Afghanistan, White Poppies, And That Dashing Mr. Hitler.
Starting with the latter in my Ottawa Citizen column.
"I think Hitler will be regarded as one of the great men of our time.”
That was the verdict of career pacifist George Lansbury, president of the British Peace Pledge Union, president of War Resisters’ International and chairman of the No More War Movement. It appears in his 1938 manifesto, “My Quest for Peace.” No fringe character, Lansbury was the leader of Britain’s Labour Party until his ouster in a 1935 uprising led by the party’s stoutly anti-fascist trade unionists.
. . .Lansbury’s Peace Pledge Union, which got the whole white poppy fad off the ground in 1934 by marketing the thing as the must-have Armistice Day fashion accessory, was also as fervent an apologist for Nazi terror as any organization at large in the English-speaking world during those grim days.
I regret that I didn't have more time in conversation with the brave Afghan patriot Amrullah Saleh. More on Saleh here, more here.
Further to the point about the enduring "anti-war" styles and circumlocutions pioneered by Lansbury’s white-poppy PPU, just change a couple of words around and this could be one of those "troops out" ladies we so often hear from, going on about Afghanistan and Canada, or Libya and Canada, and so on : "If Germans don't like Hitler they can get rid of him themselves. We do not need to send our sons to fight them. If ever a country wants a revolution now it's Britain."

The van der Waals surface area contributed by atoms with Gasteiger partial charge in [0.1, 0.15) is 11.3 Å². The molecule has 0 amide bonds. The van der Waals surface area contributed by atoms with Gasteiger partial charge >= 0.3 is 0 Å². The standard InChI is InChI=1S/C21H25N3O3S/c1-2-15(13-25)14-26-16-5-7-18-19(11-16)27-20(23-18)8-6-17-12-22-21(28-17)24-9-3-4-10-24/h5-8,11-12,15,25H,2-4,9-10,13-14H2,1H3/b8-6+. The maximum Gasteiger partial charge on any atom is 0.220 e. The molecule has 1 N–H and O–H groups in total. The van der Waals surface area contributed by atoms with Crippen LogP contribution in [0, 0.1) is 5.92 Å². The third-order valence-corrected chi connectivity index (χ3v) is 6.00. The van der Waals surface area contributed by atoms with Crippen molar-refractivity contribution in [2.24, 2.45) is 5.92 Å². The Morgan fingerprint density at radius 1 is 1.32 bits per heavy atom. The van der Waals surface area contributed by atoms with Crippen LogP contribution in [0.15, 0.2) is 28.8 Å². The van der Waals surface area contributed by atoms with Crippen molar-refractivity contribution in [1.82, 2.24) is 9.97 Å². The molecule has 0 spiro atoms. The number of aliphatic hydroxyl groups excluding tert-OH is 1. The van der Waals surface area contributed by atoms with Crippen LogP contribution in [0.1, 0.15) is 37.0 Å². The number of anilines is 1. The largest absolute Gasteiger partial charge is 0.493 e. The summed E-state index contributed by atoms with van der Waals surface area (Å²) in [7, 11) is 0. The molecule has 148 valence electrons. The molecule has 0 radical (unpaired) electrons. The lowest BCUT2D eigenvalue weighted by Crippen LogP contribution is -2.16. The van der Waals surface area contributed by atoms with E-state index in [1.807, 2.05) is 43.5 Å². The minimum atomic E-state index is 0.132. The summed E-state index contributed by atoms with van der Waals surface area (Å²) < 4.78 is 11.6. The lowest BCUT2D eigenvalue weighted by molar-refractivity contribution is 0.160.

Which progressive anti-imperialist and anti-war lady uttered that pacifist sentiment? Anne Brock Griggs, British Union of Fascists, October 23, 1939, that's who. And while George Orwell observed that the white-poppy Peace Pledge Union engaged in apologetics that were "indistinguishable" from Nazi propaganda, the Hands Off Iran crowd is compromised today by the same kind of disease that inhabited the PPU, into which the membership of the pro-Nazi Nordic League folded itself happily after 1939.
And I mean indistinguishable: The darlings from the preposterously-named Toronto Coalition to Stop the War as special guests for a celebration of the ongoing savagery of the Khomeinist tyranny in Tehran along with all the usual Jew-haters and conspiracy theorists that can be counted on to join "pacifists" at such soirees.
Still, Orwell's legacy persists: Bravo,Yang Jisheng.
In light of the pathetic "anti-war" rituals that erupted in the usual exhibitionist "demonstrations" across Canada during the recent tragedy in the Israel-Palestine imbroglio, bravo especially to those brave Arab comrades among whom Orwell's dim candle still casts its light:
"What we need now is a new resistance movement – to resist being co-opted by Islamists and nationalists whose price for belonging requires betraying core human values. Our resistance movement struggles to secure liberty of thought and to reject the false choice of barbarism or guilt. We need to set ourselves free. We have a third way: Be ourselves without fear."
More and more here.
Getting back to the opening point, highly recommended: Mark Gilbert's "Pacifist Attitudes to Nazi Germany," 1936-45 in the July, 1992 Journal of Contemporary History, and Julie V. Gottlieb, "Feminine Fascism: Women in Britain's Fascist Movement, 1923-45," I.B. Tauris, 2003.
The echoes of today's "anti-war" polemics are deafening.